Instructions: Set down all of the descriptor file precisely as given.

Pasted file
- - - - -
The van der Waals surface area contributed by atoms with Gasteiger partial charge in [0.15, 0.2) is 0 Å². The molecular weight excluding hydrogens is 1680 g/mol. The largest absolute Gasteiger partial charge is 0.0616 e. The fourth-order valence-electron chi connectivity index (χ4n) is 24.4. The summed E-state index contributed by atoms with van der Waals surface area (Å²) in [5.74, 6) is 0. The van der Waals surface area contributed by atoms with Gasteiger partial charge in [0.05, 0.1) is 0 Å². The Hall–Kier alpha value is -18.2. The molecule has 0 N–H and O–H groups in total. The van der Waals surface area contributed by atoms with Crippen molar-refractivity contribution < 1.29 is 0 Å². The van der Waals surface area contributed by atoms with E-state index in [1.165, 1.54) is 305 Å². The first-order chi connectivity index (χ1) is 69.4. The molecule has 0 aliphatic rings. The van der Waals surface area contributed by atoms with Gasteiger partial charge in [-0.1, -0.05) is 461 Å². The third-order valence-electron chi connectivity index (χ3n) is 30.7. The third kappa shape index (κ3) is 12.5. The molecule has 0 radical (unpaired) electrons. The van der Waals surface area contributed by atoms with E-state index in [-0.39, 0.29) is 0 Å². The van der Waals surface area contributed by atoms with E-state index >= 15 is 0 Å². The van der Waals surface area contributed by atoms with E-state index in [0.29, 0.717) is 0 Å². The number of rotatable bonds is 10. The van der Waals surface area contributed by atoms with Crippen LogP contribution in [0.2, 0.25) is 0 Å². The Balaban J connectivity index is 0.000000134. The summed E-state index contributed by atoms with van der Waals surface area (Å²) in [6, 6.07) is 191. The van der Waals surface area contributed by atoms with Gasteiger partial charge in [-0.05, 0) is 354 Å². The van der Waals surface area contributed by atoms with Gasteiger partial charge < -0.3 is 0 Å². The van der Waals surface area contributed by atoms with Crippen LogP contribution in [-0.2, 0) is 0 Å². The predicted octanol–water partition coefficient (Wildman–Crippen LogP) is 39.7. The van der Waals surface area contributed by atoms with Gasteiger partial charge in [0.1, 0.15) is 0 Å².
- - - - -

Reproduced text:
The van der Waals surface area contributed by atoms with Gasteiger partial charge in [0.15, 0.2) is 0 Å². The molecular weight excluding hydrogens is 1680 g/mol. The largest absolute Gasteiger partial charge is 0.0616 e. The fourth-order valence-electron chi connectivity index (χ4n) is 24.4. The summed E-state index contributed by atoms with van der Waals surface area (Å²) in [5.74, 6) is 0. The van der Waals surface area contributed by atoms with Gasteiger partial charge in [0.05, 0.1) is 0 Å². The Hall–Kier alpha value is -18.2. The molecule has 0 N–H and O–H groups in total. The van der Waals surface area contributed by atoms with Crippen molar-refractivity contribution < 1.29 is 0 Å². The van der Waals surface area contributed by atoms with E-state index in [1.165, 1.54) is 305 Å². The first-order chi connectivity index (χ1) is 69.4. The molecule has 0 aliphatic rings. The van der Waals surface area contributed by atoms with Gasteiger partial charge in [-0.1, -0.05) is 461 Å². The third-order valence-electron chi connectivity index (χ3n) is 30.7. The third kappa shape index (κ3) is 12.5. The molecule has 0 radical (unpaired) electrons. The van der Waals surface area contributed by atoms with E-state index in [-0.39, 0.29) is 0 Å². The van der Waals surface area contributed by atoms with E-state index >= 15 is 0 Å². The van der Waals surface area contributed by atoms with E-state index in [0.29, 0.717) is 0 Å². The number of rotatable bonds is 10. The van der Waals surface area contributed by atoms with Crippen LogP contribution in [0.2, 0.25) is 0 Å². The Balaban J connectivity index is 0.000000134. The summed E-state index contributed by atoms with van der Waals surface area (Å²) in [6, 6.07) is 191. The van der Waals surface area contributed by atoms with Gasteiger partial charge in [-0.05, 0) is 354 Å². The van der Waals surface area contributed by atoms with Gasteiger partial charge < -0.3 is 0 Å². The van der Waals surface area contributed by atoms with Crippen LogP contribution in [-0.2, 0) is 0 Å². The predicted octanol–water partition coefficient (Wildman–Crippen LogP) is 39.7. The van der Waals surface area contributed by atoms with Gasteiger partial charge in [0.1, 0.15) is 0 Å².